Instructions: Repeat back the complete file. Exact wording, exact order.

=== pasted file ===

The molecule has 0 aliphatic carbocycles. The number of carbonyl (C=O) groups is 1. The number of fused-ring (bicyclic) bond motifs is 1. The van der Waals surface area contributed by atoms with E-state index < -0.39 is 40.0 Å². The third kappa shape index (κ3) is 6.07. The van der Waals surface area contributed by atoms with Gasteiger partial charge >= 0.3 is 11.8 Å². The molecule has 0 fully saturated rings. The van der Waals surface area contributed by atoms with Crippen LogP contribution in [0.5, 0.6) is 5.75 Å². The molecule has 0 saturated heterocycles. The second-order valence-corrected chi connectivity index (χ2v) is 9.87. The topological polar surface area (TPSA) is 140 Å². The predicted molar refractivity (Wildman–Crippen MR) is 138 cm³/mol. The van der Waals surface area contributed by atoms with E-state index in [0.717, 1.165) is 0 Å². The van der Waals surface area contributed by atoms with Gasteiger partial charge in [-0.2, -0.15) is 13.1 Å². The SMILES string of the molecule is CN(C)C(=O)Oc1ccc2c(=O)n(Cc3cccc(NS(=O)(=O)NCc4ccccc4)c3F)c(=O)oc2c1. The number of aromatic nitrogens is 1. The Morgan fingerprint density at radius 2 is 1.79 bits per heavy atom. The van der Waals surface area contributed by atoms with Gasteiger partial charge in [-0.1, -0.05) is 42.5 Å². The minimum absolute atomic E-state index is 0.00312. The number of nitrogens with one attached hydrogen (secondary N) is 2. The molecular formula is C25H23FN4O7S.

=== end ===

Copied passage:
The molecule has 0 aliphatic carbocycles. The number of carbonyl (C=O) groups is 1. The number of fused-ring (bicyclic) bond motifs is 1. The van der Waals surface area contributed by atoms with E-state index < -0.39 is 40.0 Å². The third kappa shape index (κ3) is 6.07. The van der Waals surface area contributed by atoms with Gasteiger partial charge >= 0.3 is 11.8 Å². The molecule has 0 fully saturated rings. The van der Waals surface area contributed by atoms with Crippen LogP contribution in [0.5, 0.6) is 5.75 Å². The molecule has 0 saturated heterocycles. The second-order valence-corrected chi connectivity index (χ2v) is 9.87. The topological polar surface area (TPSA) is 140 Å². The predicted molar refractivity (Wildman–Crippen MR) is 138 cm³/mol. The van der Waals surface area contributed by atoms with E-state index in [0.717, 1.165) is 0 Å². The van der Waals surface area contributed by atoms with Gasteiger partial charge in [-0.2, -0.15) is 13.1 Å². The SMILES string of the molecule is CN(C)C(=O)Oc1ccc2c(=O)n(Cc3cccc(NS(=O)(=O)NCc4ccccc4)c3F)c(=O)oc2c1. The number of aromatic nitrogens is 1. The Morgan fingerprint density at radius 2 is 1.79 bits per heavy atom. The van der Waals surface area contributed by atoms with Gasteiger partial charge in [-0.1, -0.05) is 42.5 Å². The minimum absolute atomic E-state index is 0.00312. The number of nitrogens with one attached hydrogen (secondary N) is 2. The molecular formula is C25H23FN4O7S.